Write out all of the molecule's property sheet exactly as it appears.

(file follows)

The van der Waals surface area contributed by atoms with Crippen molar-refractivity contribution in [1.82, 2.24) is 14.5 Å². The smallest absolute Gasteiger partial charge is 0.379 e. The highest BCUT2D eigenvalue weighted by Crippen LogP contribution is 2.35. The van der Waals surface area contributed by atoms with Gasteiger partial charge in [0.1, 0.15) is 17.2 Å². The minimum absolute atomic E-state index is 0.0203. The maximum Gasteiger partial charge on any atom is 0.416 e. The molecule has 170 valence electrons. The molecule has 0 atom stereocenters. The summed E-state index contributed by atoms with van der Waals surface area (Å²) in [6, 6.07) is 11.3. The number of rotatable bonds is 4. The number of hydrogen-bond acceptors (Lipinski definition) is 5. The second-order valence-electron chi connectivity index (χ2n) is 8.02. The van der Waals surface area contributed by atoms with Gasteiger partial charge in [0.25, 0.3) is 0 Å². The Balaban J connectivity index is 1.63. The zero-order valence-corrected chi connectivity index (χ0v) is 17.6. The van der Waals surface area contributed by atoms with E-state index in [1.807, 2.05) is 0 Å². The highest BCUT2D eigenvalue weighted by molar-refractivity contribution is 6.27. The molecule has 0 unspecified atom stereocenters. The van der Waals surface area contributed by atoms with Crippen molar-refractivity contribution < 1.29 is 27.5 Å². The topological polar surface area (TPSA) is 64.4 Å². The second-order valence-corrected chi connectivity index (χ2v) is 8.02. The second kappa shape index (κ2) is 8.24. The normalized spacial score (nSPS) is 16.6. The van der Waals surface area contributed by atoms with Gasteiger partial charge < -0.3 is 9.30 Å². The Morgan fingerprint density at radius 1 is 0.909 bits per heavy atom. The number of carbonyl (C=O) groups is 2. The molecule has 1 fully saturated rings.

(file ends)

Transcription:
The van der Waals surface area contributed by atoms with Crippen molar-refractivity contribution in [1.82, 2.24) is 14.5 Å². The smallest absolute Gasteiger partial charge is 0.379 e. The highest BCUT2D eigenvalue weighted by Crippen LogP contribution is 2.35. The van der Waals surface area contributed by atoms with Gasteiger partial charge in [0.1, 0.15) is 17.2 Å². The minimum absolute atomic E-state index is 0.0203. The maximum Gasteiger partial charge on any atom is 0.416 e. The molecule has 170 valence electrons. The molecule has 0 atom stereocenters. The summed E-state index contributed by atoms with van der Waals surface area (Å²) in [6, 6.07) is 11.3. The number of rotatable bonds is 4. The number of hydrogen-bond acceptors (Lipinski definition) is 5. The second-order valence-electron chi connectivity index (χ2n) is 8.02. The van der Waals surface area contributed by atoms with Gasteiger partial charge in [0.25, 0.3) is 0 Å². The Balaban J connectivity index is 1.63. The zero-order valence-corrected chi connectivity index (χ0v) is 17.6. The van der Waals surface area contributed by atoms with E-state index in [1.807, 2.05) is 0 Å². The highest BCUT2D eigenvalue weighted by molar-refractivity contribution is 6.27. The molecule has 0 unspecified atom stereocenters. The van der Waals surface area contributed by atoms with Crippen molar-refractivity contribution < 1.29 is 27.5 Å². The topological polar surface area (TPSA) is 64.4 Å². The second-order valence-corrected chi connectivity index (χ2v) is 8.02. The second kappa shape index (κ2) is 8.24. The normalized spacial score (nSPS) is 16.6. The van der Waals surface area contributed by atoms with Gasteiger partial charge < -0.3 is 9.30 Å². The Morgan fingerprint density at radius 1 is 0.909 bits per heavy atom. The number of carbonyl (C=O) groups is 2. The molecule has 1 fully saturated rings.